In addition to having significant health consequences, the COVID-19 pandemic has upended our family dynamics, derailed our goals, and undermined global economic stability. And while lots of extensive research is still required to establish the overall impact of the pandemic on our oral and overall health, preliminary clinical results have shown that Covid-19 can potentially affect blood circulation. And this partly explains why some COVID-19 patients ended up having brown teeth.
What’s more, some patients are finding out that their enamel either breaks down entirely or gets thinner over time. To help prevent any of these problems from affecting your dental health, it is imperative that you schedule routine appointments with your local dentist. You also need to practice proper dental hygiene, by brushing and flossing your teeth more regularly.
It is imperative to note that most of these potential effects may not be noticed until you visit your dentist for checkups or any other reasons.
Be watchful of any changes in your teeth and overall dental health after contracting the deadly disease, particularly unpredicted changes that could signify potential infection. If you are suffering from any dental-related problems following the Cocid-19 infection, don’t hesitate to see your doctor immediately. This is because treatment is usually more effective the sooner you are examined by a professional.
Below are some potential dental health problems you are highly likely to experience after contracting covid-19:
- Teeth discoloration: Several Covid-19 patients have reported having their front teeth getting discolored, enamel getting thinner, or completely breaking down. What’s more, others have reported having black sludge in their mouths, which can be attributed to an acid reaction from the bacteria present in coronavirus. Also, some people have reported having gray, green, or even very black teeth. And while this is a rare Covid-19 side effect, it can be very noticeable, resulting in a significant drop in self-confidence in the affected individual.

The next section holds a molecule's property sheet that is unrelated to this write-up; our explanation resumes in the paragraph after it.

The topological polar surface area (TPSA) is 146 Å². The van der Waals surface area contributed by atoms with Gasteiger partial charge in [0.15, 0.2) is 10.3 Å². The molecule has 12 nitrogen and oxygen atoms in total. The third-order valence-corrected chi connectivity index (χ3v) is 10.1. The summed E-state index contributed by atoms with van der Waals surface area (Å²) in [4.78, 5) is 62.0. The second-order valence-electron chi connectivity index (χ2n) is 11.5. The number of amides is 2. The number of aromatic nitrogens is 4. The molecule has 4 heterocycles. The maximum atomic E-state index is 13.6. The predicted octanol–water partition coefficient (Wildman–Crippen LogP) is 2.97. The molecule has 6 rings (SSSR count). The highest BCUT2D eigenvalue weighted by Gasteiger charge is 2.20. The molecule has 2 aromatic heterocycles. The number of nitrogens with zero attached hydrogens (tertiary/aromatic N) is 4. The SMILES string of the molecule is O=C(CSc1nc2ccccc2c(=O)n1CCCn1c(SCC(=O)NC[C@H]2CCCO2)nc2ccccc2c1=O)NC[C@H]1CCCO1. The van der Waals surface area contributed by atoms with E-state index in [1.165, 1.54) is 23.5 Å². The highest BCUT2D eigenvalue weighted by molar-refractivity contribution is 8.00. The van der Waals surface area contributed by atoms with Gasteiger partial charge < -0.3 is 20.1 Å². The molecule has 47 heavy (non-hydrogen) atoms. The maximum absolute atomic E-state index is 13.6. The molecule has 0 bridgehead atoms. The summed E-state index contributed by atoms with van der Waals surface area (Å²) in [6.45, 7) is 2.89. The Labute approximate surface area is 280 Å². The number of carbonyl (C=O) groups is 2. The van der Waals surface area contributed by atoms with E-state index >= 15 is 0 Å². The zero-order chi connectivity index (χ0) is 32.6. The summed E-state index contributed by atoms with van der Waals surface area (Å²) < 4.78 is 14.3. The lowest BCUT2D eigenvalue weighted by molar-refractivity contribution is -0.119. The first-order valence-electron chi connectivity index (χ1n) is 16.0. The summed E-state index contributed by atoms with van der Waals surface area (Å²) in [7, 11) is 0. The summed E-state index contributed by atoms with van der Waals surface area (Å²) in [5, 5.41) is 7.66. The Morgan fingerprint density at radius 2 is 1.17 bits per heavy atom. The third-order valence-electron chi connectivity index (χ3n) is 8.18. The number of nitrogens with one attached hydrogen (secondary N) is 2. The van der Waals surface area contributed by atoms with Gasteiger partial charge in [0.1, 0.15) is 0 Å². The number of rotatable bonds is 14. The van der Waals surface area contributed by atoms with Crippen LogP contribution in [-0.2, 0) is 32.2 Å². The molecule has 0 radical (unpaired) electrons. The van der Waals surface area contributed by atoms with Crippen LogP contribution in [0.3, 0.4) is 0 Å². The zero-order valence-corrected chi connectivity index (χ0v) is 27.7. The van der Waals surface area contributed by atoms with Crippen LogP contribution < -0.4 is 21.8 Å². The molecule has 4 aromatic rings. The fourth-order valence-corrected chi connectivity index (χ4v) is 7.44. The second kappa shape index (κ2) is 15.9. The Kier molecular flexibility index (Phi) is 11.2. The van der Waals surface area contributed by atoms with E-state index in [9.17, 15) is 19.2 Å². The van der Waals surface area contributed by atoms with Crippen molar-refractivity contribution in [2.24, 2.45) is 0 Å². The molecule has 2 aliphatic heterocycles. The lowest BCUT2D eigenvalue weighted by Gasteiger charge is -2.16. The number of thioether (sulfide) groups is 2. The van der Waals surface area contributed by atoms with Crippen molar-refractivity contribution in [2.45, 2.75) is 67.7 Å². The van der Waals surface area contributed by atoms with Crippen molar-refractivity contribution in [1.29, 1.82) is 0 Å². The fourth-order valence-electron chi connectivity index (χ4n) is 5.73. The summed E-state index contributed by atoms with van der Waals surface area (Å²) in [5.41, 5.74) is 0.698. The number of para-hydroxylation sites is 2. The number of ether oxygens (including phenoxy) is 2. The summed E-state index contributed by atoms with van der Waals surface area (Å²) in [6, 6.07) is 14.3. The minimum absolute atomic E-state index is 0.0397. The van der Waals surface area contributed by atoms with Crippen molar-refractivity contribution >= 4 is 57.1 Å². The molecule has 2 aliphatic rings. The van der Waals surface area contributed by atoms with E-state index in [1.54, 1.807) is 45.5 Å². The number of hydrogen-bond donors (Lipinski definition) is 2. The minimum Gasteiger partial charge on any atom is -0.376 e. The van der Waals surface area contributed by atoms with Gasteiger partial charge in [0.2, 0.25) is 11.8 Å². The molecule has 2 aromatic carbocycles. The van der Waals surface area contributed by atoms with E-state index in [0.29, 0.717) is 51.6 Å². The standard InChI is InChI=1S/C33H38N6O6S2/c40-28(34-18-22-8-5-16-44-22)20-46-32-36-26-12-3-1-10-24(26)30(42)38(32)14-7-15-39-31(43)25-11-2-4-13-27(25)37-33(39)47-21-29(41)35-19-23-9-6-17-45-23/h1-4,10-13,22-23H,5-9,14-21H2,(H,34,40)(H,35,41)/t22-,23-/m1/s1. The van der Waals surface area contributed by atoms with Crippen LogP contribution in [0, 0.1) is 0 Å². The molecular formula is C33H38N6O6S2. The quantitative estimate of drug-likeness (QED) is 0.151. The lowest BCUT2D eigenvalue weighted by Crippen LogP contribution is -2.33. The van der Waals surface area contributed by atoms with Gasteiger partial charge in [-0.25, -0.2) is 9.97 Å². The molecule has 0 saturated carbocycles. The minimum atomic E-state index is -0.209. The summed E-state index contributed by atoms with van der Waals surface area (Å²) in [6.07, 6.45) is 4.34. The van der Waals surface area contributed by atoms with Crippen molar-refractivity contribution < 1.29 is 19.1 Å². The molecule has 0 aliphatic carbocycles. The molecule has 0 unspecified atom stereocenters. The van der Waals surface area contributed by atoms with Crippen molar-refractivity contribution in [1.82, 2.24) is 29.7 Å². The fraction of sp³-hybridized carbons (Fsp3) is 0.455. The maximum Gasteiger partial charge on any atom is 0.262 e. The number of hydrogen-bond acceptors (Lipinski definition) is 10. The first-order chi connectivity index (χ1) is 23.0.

- Oral pain: After contracting the novel coronavirus, some patients have reportedly experienced toothaches, dental pain as well as mouth odor. These can all mean an infection is either developing or has already developed in your mouth. This implies that you should always schedule regular dental appointments besides regularly brushing and flossing your teeth. Regardless of the severity of your dental pain following the Covid-19 infection, you should act very first and see your doctor. It is worth noting that even the slightest of infections could result in an infection that shows your teeth are shifting and even starting to fit uncomfortably inside your mouth.
- Gum and tooth sensitivity: Some patients have also reported experiencing increased gum and tooth sensitivity after contracting the virus. Thankfully, this is usually a short-term issue. To minimize sensitivity, you can use a straw when either drinking or chewing sugarless gums. And if your pain becomes unbearable, don’t hesitate to see your doctor.
- Loss of teeth: Some Covid-19 patients have reported having their teeth falling off! And even though Covid-19 isn’t the only potential cause of this condition, it could aggravate any underlying dental problems. Bearing in mind that the CDC’s data postulates that nearly 50% of adults aged 30 and above currently have some form of periodontal disease, that could be a possibility.
- Dental cavities: Preliminary research suggests that cavities can be a pathway or the Covid-19 virus. However, research also shows that the virus can weaken your teeth. You are highly susceptible to both cavities and tooth decay once you contract the virus. And this is arguably the most common dental health issue associated with Covid-19 infection. The bacteria that thrive in your mouth can, however, affect your teeth even if you don’t have Covid-19 symptoms.
Covid-19 can potentially affect your oral health. Should you experience any dental problems after contracting the virus, kindly act very fast and schedule an appointment with your local dentist!
If you are looking for a dentist, HPS Advanced Dental Care would love to see you. Dr. Heather is gladly accepting new patients.
We are located at 4741 24 Mile Rd. Shelby Township, MI 48316, and we can be reached at (248) 652-0024. We look forward to meeting you!